7 Indoor Activities for KidsJanuary 29, 2015
By Jessica Vician
In most states throughout the country, winter means chilly temperatures and few opportunities for kids to get all of their energy out since they’re stuck inside. Here are seven indoor activities that should challenge your children’s bodies, minds, and imaginations, which will hopefully wipe them out in time for bedtime.
- Build an indoor maze or fort.
Use pillows, blankets, cardboard boxes, sticks or rulers—anything goes when building a maze or a fort. This activity will challenge your child’s imagination and should provide hours of fun, from building it to playing in it. If your child is younger, supervise and help him or her for safety reasons, but most elementary school kids will want to do this activity independently.
- Play hot lava.
This was one of my favorite games when I was young. Place pillows on the floor and try to get from one couch to the next by only hopping from pillow to pillow. If you slip off, you’re in the hot lava! This game gets kids riled up and expends a lot of energy, and the stories they might imagine while pretending the floor is made up of hot lava will amaze you.
- Play crab soccer.
While sitting on the floor, put your hands behind your back and use your arms and legs to lift your bottom up. Then crawl around like a crab. Up the exercise by introducing a ball safe for indoor play. Kick it around and play soccer while crawling like a crab. You’ll use muscles you didn’t know you had and everyone will be laughing at how silly you all look.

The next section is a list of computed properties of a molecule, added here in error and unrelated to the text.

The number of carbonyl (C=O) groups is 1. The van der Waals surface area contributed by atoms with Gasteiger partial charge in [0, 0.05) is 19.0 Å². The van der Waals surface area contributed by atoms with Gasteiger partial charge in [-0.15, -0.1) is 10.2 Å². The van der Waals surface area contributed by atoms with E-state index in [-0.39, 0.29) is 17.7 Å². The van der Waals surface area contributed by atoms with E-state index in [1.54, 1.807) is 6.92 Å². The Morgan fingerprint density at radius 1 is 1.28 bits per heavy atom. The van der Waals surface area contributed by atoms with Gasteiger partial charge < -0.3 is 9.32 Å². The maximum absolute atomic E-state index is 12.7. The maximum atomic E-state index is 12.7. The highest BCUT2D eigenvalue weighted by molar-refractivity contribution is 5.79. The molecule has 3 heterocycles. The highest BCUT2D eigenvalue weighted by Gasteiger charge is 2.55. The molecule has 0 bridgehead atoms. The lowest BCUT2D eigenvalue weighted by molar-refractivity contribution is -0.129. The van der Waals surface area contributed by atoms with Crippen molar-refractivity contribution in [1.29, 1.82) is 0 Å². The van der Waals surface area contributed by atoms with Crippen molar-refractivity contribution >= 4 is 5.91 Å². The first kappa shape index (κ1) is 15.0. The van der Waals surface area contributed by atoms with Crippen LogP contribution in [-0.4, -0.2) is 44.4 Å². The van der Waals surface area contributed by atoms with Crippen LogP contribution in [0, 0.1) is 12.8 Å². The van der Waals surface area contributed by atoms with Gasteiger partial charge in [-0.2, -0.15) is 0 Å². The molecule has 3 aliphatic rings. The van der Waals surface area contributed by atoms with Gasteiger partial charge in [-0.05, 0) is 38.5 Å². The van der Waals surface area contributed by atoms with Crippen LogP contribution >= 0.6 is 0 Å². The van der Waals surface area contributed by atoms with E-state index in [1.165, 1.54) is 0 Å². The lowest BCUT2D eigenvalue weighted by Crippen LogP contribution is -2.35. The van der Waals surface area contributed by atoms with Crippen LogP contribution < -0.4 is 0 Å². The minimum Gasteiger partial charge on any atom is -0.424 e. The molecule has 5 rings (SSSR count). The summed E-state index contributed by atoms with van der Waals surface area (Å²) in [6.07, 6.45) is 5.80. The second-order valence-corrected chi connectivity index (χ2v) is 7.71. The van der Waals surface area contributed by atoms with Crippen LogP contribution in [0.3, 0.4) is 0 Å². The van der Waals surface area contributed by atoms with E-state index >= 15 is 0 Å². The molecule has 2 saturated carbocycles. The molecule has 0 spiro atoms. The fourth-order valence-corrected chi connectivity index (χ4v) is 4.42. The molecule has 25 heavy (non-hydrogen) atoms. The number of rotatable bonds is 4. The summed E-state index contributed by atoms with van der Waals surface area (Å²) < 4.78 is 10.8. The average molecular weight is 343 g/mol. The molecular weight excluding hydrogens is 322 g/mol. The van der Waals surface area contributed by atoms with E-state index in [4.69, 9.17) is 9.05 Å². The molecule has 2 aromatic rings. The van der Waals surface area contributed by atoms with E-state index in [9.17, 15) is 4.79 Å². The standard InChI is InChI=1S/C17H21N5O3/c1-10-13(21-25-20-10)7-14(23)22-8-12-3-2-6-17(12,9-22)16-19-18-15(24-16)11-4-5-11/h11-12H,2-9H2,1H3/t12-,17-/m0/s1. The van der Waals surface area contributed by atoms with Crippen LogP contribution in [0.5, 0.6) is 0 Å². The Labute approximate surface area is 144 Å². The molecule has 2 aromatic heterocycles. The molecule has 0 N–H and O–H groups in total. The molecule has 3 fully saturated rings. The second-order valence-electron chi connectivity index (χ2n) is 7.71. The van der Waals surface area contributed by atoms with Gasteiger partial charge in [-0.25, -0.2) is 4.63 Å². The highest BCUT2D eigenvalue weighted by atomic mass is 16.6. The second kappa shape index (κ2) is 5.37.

- Organize a scavenger hunt.
Start with one clue that leads to another, and scatter those clues throughout the house for a fun scavenger hunt. Once you’ve shown your kids how it’s done, let them organize one for you. Send their brains into overdrive and challenge their minds.
- Put on a play.
Encourage your kids to put on a play with friends. Depending on their imaginations, they might write the script themselves or you can print short scripts here. There are many roles to fill, including director, actor/actress, ushers, and more, so even the shy ones can participate.
- Construct a puzzle.
I would recommend trying a puzzle that is just above the age-level of your children. That will ensure it’s challenging enough to keep them interested for a while. Talk to them about how to strategically start the puzzle. Does it help to put all the edges in one pile? Does it help to build the frame first? Why or why not?
- Indoor hopscotch.
In a hallway or other open space, write the numbers on construction paper and tape the papers to the floor. Start hopping away!